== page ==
The man was identified as Jason Herrin, 38, according to a Washington State Patrol report. The collision was reported at 10:25 a.m. The State Patrol cited the cause as speed too fast for conditions and unsafe passing. Herrin was northbound when he attempted to pass a vehicle near Milepost 248 and struck the logging truck in the southbound lane, the report said. He was pronounced dead at the scene.

The truck driver, 59-yearold William J. Wilcox of Tonasket, was not injured. Both men were wearing their seatbelts, the State Patrol reported. Both vehicles were destroyed and towed from the scene. Herrin’s body was released to Barnes Chapel in Brewster, the State Patrol reported. The crash prompted the state Department of Transportation to close a 13mile stretch of highway between Chelan and Pateros for

nearly three hours. The highway was reopened to onelane traffic shortly before 1 p.m., Trooper Darren Wright said. This was the third fatal crash in as many weeks along U.S. Highway 97 in or near Okanogan County. Longtime Okanogan resident Joyce K. Baughman died Feb. 22 in a vehicle crash nine miles north of Brewster. At about 4 p.m., Baughman fell asleep at the wheel, according to a State Patrol

report. Her minivan went off the road to the right, re-entered the road, crossed the southbound lane and overturned, coming to rest on its top in the southbound ditch. Baughman was pronounced dead at Three Rivers Hospital in Brewster, the report said. Her husband, J.C. Baughman, was treated for several broken ribs. A Feb. 15 collision claimed the life of 59-year-old Timmi Schweigert of Bridgeport. The State Patrol also cited

the cause of that crash as speed too fast for conditions. He had been traveling north at about 4:33 p.m. when he lost control of his 2000 Dodge Neon and crossed the center line at milepost 246, two miles from the site of Monday’s collision. A southbound vehicle, a 2012 Nissan Frontier driven by 60-year-old Carol Stevens of Manson, hit Schwiegert’s car on the passenger side, the report said, noting both vehicles came to rest on the shoulder. Stevens was not hurt.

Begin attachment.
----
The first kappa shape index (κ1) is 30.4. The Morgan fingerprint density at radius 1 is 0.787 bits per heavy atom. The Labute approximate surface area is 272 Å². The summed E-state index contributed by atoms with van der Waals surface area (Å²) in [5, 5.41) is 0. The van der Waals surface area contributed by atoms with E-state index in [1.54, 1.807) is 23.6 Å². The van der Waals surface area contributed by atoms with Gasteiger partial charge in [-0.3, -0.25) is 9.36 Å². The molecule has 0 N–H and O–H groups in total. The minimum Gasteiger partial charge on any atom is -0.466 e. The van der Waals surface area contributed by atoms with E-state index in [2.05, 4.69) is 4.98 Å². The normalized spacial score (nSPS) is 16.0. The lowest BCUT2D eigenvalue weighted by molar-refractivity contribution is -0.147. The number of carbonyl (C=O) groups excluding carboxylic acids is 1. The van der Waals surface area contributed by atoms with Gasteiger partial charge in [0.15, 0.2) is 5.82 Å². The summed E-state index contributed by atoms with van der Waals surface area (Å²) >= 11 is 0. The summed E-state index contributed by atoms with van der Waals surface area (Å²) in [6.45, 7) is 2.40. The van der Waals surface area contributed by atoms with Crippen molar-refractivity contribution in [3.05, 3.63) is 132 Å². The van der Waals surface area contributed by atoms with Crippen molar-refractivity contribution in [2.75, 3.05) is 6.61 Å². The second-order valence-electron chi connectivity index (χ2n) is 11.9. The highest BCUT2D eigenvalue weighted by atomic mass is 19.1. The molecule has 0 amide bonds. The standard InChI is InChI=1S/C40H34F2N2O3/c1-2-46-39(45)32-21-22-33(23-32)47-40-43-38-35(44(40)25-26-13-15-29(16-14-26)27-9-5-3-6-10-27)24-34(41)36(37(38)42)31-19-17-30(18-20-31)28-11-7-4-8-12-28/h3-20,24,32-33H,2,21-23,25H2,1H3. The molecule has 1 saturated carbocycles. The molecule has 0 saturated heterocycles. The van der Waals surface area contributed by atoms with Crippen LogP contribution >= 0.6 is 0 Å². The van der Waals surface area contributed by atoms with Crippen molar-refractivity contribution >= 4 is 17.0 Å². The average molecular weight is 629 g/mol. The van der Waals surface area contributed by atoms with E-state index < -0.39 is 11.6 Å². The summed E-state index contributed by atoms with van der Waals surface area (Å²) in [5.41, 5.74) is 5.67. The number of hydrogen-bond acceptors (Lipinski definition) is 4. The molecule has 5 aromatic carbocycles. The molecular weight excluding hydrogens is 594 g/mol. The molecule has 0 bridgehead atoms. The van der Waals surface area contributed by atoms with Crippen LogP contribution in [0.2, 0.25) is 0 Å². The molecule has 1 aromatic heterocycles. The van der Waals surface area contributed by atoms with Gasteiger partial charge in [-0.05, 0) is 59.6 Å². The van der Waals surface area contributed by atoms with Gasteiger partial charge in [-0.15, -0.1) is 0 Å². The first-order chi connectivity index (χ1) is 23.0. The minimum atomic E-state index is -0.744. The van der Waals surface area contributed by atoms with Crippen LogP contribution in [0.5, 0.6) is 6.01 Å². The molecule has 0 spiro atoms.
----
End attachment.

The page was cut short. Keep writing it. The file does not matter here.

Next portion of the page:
Bridgeport mayor appeals decision in recall case Judge previously ruled complaint meets legal rules By Jennifer Marshall The Chronicle BRIDGEPORT – The mayor is fighting back against an allegation she hired an employee without the consent of the City Council, which could lead to a recall election against her. Mayor Marilynn Lynn filed an appeal Feb. 28 with Douglas County Superior Court. She is asking Judge John Hotchkiss to reconsider his Feb. 21 ruling, which found there is “sufficient factual and legal basis” in the allegation.

“I believe this was the appropriate step to take,” Lynn said. Resident Michael Knox, who filed the complaints against the Lynn mayor, declined to comment on the mayor’s appeal. With her appeal, Lynn attached 14 pages of W-2 forms, timesheets and payroll information for Eugenia Dominguez, who worked in City Hall at various times from August 2012 to November 2013. She was first hired as a temporary office assistant and worked from August 2012 until

May 2013, during which time she accrued benefits and taxes were deducted from her paychecks. In August 2013, she was hired to provide translation services. The City Council signed off on paying her $12 on Sept. 25, 2013 from the vendor register program. The city paid Dominguez $3,759 in 2012 and $4,483.50 in 2013, according to W-2 forms. From October to November last year, Dominguez was hired again to provide “limited office assistant services,” Lynn said in her appeal. “I believe Ms. Dominguez was hired strictly on an hourly basis as an independent

See Mayor A6

City Council action likely violates open meetings law By Jennifer Marshall The Chronicle

Roger Harnack/The Chronicle

An online poll about Mayor Marilynn Lynn’s potential recall shows Chronicle readers prefer she resign her position.

BRIDGEPORT – An accusation that the City Council violated the state Open Public Meetings Act last week is being chalked up to inexperience. The council passed a resolution Feb. 26 issuing a vote of “no confidence” in Mayor Marilynn Lynn and requesting her resignation. The resolution was introduced by freshman Councilman Matthew Schuh, who said he had separately contacted two other council members to gauge their support before he drafted it. Although Schuh argued that it didn’t constitute a quorum, Lynn accused him and council members Janet Conklin and Neil

See Meeting A6

Year 104 No. 83